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Oral contraceptive pills answers (1240)

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Q: 

  Can i take oral contraceptive pills (Althea from Trust Program, to be specific)and at the same time whitening PIll(Metathione) at the same time? Will there beany bad effect?

A: Hi there, thanks for writing in this forum. oral contraceptive pills do induce/activate our body?s P-450enzymes which in turn can aggravate the metabolism of various enzymes and drugs in the body. However, such anaggravation usually does not have much significant effect on the protein/amino acid metabolism. Whitening Pill(Metathione) is a kind of glutathione, which is a small protein made up of amino acids (which are normalconstituents in our body). So, as such also, there is no harm in taking it. Moreover, I have not come acrossany report or study citing any interaction between oral contraceptive pills and the Whitening Pill so far.However,...


Q: 

i am married and taking oral contraceptive pill for over a year now. I continuetaking the pill wit

A: Hi, Thank you for posting. Normally, birth control pills are prescribed by doctors after evaluation of thepatient. This clears any medical problem before taking the pill. Some pills are not recommended to those whohave underlying medical conditions and may lead to more harm than good in the long term. It is best that youcheck with your doctor first for proper management. Like many other medications, there are also side effectsand risks that can also be associated with pills. Take care and regards....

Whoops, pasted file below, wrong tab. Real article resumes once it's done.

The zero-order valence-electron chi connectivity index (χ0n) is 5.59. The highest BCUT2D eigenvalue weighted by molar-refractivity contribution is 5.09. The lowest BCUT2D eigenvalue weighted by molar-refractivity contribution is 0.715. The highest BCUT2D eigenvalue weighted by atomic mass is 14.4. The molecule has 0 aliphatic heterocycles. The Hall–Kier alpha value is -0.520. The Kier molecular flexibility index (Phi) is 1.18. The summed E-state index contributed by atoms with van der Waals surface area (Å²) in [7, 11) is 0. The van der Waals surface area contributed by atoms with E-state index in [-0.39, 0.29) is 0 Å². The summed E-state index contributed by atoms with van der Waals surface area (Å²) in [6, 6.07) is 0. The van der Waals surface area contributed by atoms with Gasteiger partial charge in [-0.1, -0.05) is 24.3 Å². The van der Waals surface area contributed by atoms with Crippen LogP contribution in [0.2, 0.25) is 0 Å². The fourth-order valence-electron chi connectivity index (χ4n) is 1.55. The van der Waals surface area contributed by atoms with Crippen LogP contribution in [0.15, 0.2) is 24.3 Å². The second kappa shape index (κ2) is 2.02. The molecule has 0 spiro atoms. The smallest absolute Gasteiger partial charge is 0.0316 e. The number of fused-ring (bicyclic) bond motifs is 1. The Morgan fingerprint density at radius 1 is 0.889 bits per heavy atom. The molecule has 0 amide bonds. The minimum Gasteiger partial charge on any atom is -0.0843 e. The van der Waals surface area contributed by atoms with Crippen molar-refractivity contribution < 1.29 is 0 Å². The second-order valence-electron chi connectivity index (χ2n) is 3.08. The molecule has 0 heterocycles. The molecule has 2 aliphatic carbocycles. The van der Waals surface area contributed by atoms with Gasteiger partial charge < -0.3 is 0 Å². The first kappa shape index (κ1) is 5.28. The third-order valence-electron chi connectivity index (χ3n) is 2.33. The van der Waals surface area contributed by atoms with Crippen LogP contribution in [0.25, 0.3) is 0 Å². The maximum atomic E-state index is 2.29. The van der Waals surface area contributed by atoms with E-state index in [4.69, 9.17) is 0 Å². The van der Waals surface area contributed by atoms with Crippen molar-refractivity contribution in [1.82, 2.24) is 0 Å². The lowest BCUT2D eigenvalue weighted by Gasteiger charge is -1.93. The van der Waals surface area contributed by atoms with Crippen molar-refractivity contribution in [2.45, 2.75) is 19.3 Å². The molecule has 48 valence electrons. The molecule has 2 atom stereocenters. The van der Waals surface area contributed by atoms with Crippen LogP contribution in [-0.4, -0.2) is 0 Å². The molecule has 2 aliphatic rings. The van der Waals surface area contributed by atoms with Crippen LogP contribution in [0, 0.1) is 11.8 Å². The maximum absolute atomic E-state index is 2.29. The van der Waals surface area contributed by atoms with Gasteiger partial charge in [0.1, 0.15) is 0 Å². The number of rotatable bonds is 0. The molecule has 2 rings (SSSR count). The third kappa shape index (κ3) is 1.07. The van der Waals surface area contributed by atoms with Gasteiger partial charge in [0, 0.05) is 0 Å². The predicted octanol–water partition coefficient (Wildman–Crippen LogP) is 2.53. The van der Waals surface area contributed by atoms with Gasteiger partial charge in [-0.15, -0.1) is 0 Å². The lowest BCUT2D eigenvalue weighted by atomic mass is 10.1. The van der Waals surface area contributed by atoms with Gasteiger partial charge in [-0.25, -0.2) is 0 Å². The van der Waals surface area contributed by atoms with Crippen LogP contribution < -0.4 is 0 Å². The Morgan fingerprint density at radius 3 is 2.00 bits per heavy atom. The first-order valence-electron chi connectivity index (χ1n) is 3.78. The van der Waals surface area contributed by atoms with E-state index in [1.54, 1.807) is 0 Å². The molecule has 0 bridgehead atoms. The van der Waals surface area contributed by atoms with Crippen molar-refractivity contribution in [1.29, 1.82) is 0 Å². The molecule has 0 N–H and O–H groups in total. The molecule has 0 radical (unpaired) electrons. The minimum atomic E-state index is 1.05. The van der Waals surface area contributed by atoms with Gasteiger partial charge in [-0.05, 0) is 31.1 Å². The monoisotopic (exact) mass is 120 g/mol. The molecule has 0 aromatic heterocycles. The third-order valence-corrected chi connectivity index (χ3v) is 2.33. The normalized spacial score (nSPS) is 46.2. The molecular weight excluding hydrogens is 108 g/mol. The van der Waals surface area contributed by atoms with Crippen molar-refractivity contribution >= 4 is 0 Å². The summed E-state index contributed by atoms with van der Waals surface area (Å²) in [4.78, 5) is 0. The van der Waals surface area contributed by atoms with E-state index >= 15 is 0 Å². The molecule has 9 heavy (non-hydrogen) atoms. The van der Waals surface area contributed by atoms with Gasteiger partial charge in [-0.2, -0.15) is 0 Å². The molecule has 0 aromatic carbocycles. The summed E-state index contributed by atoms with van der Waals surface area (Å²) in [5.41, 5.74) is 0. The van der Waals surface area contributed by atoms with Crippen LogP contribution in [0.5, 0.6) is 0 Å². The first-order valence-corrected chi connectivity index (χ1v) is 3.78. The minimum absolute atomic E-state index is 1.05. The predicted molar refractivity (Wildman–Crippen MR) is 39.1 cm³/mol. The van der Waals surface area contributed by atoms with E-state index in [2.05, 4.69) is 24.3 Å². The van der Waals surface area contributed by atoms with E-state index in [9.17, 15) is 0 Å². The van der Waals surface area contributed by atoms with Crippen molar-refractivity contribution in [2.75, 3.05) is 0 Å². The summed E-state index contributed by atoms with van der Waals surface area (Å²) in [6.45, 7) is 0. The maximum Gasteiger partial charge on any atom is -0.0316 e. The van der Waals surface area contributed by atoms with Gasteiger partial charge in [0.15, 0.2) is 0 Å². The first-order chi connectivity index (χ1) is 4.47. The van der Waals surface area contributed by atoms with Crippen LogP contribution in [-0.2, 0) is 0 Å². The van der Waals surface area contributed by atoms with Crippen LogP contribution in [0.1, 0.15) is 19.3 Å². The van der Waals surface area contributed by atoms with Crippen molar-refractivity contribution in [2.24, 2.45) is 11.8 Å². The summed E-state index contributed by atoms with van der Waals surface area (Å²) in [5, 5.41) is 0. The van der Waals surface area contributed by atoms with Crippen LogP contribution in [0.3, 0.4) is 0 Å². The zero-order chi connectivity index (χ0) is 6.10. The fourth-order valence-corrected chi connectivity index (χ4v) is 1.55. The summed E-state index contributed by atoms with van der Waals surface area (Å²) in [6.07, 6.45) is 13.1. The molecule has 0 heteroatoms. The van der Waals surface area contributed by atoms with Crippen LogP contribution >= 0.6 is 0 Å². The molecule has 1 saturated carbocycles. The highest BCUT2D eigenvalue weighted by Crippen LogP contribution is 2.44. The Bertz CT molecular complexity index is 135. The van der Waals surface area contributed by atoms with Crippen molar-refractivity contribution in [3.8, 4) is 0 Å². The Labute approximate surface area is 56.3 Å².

Q: 

I am on the oral contraceptive pill and have been prescribed Lipitor for high cholesterol, does taking Lipitor decreasethe effectiveness of the pill?

A: Hi, Atorvastatin (Lipitor) increased the area under curve of norethindrone and ethinyl estradiol. So thebioavailability of the drug will increase. If your pill contains these, then you may need a change of pills.Hope this helps you. Take care and regards!...
Q: 

i was taking oral contraceptive pill for the last three years now i have stoptaking it ,my periods didnt come on datewhat can i do, the name of tablet ismealine , and we use condoms during this month, i am married with three kids,shouldi go for a urine

A: Hi, How are you? Condoms, if used properly are highly effective. After stopping a birth control pill, it usuallytakes 2 to 4 weeks before ovulation takes place. But to make sure that pregnancy is out of the picture, take ahome-based pregnancy test. Take care and do keep us posted....


Q: